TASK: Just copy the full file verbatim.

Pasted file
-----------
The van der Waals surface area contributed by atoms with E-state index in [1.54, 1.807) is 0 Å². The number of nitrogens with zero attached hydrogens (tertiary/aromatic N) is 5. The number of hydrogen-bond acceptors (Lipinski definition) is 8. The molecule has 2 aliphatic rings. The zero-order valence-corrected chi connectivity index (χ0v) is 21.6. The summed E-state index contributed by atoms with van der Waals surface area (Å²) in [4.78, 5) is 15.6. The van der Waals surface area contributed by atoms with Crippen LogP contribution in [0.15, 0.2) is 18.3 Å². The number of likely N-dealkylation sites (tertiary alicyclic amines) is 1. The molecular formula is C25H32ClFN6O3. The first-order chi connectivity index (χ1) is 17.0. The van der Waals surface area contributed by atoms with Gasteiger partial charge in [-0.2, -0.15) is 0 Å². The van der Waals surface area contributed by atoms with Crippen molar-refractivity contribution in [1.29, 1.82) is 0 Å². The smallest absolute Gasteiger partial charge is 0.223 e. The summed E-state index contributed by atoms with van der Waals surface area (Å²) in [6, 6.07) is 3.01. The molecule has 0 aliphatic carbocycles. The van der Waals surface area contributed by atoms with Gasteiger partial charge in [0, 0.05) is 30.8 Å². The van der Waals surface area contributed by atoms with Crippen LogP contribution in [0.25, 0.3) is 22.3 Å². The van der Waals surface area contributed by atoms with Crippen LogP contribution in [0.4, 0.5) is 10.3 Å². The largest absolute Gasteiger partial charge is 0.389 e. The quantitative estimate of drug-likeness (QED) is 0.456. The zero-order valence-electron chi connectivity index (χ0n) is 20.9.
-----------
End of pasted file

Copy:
The van der Waals surface area contributed by atoms with E-state index in [1.54, 1.807) is 0 Å². The number of nitrogens with zero attached hydrogens (tertiary/aromatic N) is 5. The number of hydrogen-bond acceptors (Lipinski definition) is 8. The molecule has 2 aliphatic rings. The zero-order valence-corrected chi connectivity index (χ0v) is 21.6. The summed E-state index contributed by atoms with van der Waals surface area (Å²) in [4.78, 5) is 15.6. The van der Waals surface area contributed by atoms with Crippen LogP contribution in [0.15, 0.2) is 18.3 Å². The number of likely N-dealkylation sites (tertiary alicyclic amines) is 1. The molecular formula is C25H32ClFN6O3. The first-order chi connectivity index (χ1) is 17.0. The van der Waals surface area contributed by atoms with Gasteiger partial charge in [-0.2, -0.15) is 0 Å². The van der Waals surface area contributed by atoms with Crippen molar-refractivity contribution in [1.29, 1.82) is 0 Å². The smallest absolute Gasteiger partial charge is 0.223 e. The summed E-state index contributed by atoms with van der Waals surface area (Å²) in [6, 6.07) is 3.01. The molecule has 0 aliphatic carbocycles. The van der Waals surface area contributed by atoms with Gasteiger partial charge in [0, 0.05) is 30.8 Å². The van der Waals surface area contributed by atoms with Crippen LogP contribution in [0.25, 0.3) is 22.3 Å². The van der Waals surface area contributed by atoms with Crippen LogP contribution in [0.4, 0.5) is 10.3 Å². The largest absolute Gasteiger partial charge is 0.389 e. The quantitative estimate of drug-likeness (QED) is 0.456. The zero-order valence-electron chi connectivity index (χ0n) is 20.9.